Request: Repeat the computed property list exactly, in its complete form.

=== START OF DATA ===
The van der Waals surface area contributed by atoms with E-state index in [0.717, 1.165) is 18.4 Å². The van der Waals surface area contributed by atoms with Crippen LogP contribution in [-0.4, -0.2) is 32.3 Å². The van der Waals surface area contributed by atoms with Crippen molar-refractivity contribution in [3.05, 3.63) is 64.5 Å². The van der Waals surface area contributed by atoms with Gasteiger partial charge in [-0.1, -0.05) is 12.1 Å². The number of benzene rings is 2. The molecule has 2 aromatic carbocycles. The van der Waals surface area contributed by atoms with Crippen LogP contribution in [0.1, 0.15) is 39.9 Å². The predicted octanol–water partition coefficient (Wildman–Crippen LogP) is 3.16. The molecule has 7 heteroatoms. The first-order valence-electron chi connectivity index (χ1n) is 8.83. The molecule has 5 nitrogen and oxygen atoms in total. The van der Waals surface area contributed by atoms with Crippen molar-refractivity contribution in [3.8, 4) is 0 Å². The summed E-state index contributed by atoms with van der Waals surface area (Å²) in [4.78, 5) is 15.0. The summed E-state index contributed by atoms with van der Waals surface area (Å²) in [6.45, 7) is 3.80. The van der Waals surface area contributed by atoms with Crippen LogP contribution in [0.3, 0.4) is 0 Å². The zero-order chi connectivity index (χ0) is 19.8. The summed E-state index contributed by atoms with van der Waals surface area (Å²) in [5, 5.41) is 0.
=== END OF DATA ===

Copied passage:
The van der Waals surface area contributed by atoms with E-state index in [0.717, 1.165) is 18.4 Å². The van der Waals surface area contributed by atoms with Crippen LogP contribution in [-0.4, -0.2) is 32.3 Å². The van der Waals surface area contributed by atoms with Crippen molar-refractivity contribution in [3.05, 3.63) is 64.5 Å². The van der Waals surface area contributed by atoms with Gasteiger partial charge in [-0.1, -0.05) is 12.1 Å². The number of benzene rings is 2. The molecule has 2 aromatic carbocycles. The van der Waals surface area contributed by atoms with Crippen LogP contribution in [0.1, 0.15) is 39.9 Å². The predicted octanol–water partition coefficient (Wildman–Crippen LogP) is 3.16. The molecule has 7 heteroatoms. The first-order valence-electron chi connectivity index (χ1n) is 8.83. The molecule has 5 nitrogen and oxygen atoms in total. The van der Waals surface area contributed by atoms with Crippen molar-refractivity contribution in [3.8, 4) is 0 Å². The summed E-state index contributed by atoms with van der Waals surface area (Å²) in [4.78, 5) is 15.0. The summed E-state index contributed by atoms with van der Waals surface area (Å²) in [6.45, 7) is 3.80. The van der Waals surface area contributed by atoms with Crippen LogP contribution in [0.3, 0.4) is 0 Å². The zero-order chi connectivity index (χ0) is 19.8. The summed E-state index contributed by atoms with van der Waals surface area (Å²) in [5, 5.41) is 0.